Monday 9 April 2012

debian - Managing maintainer scripts for packages with multple .debs

If you've ever installed a package from command line on Linux, you must have noticed two main prompts related to package configuration: one asking what to do with installed configuration files with local changes, and one providing feedback right after the installation/upgrade/removal/purge has completed.

Under Debian the latter was most probably the postinst script, one of the Package Maintainer Scripts which is executed after installation and configuration.

These diagrams are very useful to understand what happens to the Maintainer Scripts in different circumstances: first installation, upgrade, removal, purge.

Their name is probably self-explanatory: preinst, postinst, prerm, postrm. Each of them takes zero or more arguments depending on the scenario. It can help to understand that those are really just scripts executed by dpkg - and typically they are shell scripts, sometimes with interactive prompts.

If you're building your own packages, you surely already have one of more of those scripts in the source debian/ directory. They are automatically included in the .deb by dpkg-buildpackage (or any of its wrappers) during the build.

What you may find interesting - and this is the purpose of this article - is that if you're building multiple .deb packages from the same debian/ directory (i.e. using the same debian/control makefile), having for example a single postinst script is not sufficient. Only the first built .deb will contain it, while the others won't.
The symptom in this example is that when installing the packages other than the first built, you won't see any of the prompts, feedback or actions you are delegating to postinst.

To fix this, it's sufficient to include for example a postinst script per package:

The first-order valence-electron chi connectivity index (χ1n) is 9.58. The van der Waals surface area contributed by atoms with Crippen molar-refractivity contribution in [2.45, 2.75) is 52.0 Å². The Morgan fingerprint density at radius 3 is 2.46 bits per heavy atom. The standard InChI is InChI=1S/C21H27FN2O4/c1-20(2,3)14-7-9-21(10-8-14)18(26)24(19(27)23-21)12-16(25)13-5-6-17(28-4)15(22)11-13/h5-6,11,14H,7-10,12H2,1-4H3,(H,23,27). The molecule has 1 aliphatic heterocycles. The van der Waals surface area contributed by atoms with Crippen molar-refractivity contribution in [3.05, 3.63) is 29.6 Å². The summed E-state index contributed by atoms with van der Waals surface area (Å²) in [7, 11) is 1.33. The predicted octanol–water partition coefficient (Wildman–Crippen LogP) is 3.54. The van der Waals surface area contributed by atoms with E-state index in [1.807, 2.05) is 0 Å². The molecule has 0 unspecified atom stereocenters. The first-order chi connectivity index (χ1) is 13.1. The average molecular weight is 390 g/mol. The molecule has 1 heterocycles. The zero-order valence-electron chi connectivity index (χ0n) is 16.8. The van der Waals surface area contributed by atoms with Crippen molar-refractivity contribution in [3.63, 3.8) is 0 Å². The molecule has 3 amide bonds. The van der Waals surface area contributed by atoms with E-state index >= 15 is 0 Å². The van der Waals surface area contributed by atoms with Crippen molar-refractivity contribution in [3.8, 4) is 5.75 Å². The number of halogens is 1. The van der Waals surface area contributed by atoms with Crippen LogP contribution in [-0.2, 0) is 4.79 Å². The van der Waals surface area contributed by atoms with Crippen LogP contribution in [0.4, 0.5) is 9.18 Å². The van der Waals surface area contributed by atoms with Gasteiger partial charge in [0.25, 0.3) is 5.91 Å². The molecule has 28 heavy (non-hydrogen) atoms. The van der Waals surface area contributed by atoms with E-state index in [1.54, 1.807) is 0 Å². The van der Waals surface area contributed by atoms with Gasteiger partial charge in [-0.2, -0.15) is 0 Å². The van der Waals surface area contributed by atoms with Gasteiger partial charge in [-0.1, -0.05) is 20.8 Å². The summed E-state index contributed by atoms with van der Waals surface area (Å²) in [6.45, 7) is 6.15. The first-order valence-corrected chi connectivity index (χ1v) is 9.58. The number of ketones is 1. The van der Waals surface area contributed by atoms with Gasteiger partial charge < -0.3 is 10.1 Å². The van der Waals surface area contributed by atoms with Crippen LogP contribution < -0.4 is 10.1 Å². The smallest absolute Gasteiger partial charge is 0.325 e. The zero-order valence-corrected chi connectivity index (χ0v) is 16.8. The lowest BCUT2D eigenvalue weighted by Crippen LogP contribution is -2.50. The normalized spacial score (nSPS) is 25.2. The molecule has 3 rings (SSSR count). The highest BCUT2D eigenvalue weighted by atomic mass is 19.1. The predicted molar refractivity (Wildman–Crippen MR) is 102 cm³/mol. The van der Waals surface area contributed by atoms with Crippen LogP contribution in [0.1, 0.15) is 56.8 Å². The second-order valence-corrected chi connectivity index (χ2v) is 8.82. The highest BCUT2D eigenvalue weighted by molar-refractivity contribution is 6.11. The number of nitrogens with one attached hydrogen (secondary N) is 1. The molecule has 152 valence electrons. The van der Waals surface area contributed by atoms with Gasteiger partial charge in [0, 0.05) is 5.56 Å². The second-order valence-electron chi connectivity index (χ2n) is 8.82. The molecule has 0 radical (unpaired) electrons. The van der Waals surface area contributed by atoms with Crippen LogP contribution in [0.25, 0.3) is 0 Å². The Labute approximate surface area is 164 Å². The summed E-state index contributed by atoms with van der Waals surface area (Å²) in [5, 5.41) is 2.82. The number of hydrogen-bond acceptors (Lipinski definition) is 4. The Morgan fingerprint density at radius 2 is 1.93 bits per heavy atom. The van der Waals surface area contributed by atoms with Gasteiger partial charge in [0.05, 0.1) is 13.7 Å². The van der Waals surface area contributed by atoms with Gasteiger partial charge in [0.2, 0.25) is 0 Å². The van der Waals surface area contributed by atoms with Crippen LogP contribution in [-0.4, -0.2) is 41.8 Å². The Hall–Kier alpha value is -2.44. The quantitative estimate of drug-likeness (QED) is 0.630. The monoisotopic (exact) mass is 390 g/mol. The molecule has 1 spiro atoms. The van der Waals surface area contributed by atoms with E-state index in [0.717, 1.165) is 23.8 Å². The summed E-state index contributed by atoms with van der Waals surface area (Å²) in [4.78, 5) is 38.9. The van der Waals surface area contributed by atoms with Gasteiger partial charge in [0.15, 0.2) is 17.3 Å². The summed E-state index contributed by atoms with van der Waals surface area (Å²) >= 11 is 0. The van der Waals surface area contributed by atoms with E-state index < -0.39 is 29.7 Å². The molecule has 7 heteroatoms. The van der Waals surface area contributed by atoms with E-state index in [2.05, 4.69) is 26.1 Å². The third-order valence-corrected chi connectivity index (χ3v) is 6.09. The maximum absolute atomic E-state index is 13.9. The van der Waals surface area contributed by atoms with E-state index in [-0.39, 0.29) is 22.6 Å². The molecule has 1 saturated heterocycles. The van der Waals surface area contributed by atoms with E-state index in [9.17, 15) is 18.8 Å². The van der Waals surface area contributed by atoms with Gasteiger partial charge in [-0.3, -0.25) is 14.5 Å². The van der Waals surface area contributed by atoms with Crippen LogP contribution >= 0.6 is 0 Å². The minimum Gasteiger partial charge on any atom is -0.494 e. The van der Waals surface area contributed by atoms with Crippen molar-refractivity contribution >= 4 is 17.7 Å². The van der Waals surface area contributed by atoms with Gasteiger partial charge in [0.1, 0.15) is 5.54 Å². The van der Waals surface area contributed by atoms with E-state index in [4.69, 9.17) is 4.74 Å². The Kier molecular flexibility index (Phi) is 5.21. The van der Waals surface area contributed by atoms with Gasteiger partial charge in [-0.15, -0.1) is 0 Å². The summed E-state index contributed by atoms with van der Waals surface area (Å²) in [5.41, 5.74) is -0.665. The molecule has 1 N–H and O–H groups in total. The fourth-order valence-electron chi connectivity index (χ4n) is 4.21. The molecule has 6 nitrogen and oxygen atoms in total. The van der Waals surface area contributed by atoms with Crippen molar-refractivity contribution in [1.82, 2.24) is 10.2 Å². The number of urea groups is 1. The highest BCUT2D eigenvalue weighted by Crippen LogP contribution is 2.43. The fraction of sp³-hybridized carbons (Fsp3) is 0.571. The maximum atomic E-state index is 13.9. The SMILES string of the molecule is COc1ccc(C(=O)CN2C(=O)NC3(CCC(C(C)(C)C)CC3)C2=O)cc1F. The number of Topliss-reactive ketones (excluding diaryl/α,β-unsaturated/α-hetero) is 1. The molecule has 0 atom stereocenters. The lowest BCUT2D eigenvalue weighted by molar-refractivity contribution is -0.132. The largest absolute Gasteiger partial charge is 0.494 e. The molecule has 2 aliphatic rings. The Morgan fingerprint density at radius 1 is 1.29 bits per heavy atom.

In case you're wondering, yes, you can have a single postinst script and just create a symbolic link to it for each package.

Tuesday 3 April 2012

CANCELing a call - Trip-wires for the SIP fans

SIP is a relatively simple, text-based, human readable protocol that is now the standard de facto for VoIP signalling.
The protocol though (in my opinion!) is a little tricky, where typically the tricks are: details.

In this first post of a series of "Trip-wires for the SIP fans", I'll talk about CANCEL.

The main concept is easy: a caller may decide to cancel a call before this is answered. To do this, it sends a CANCEL request to the called party.

What's important to know is that:
A CANCEL request relates to an INVITE request, and does not relate to the SIP dialog the request may have created (or will create).

For this reason the To header tag must be the same as the INVITE request, even if meanwhile there's been a provisional response to the INVITE creating a dialog (e.g. a 180 with a tag in the To header).

From RFC 3261, 9.1:
The following procedures are used to construct a CANCEL request.  The
   Request-URI, Call-ID, To, the numeric part of CSeq, and From header
   fields in the CANCEL request MUST be identical to those in the
   request being cancelled, including tags.  A CANCEL constructed by a
   client MUST have only a single Via header field value matching the
   top Via value in the request being cancelled.  Using the same values
   for these header fields allows the CANCEL to be matched with the
   request it cancels [...].

Although not so common I guess, consider that a CANCEL can be sent also for a re-INVITE (i.e. a request to update an ongoing session, e.g. to add video). In this case there will be a tag in the To header, as the INVITE is an in-dialog request and the CANCEL just refers to it.

And if you use sipp unfortunately no, you can't rely on the [branch] syntax to assign a branch to the Via in the CANCEL request, because sipp doesn't have perception of precedent open transactions.
If the branch in the CANCEL's Via header is different than the one in the INVITE top most Via, the UAS will not be able to match the two requests and canceling will (most likely) fail.

About ICE negotiation

Disclaimer: I wrote this article on March 2022 while working with Subspace, and the original link is here: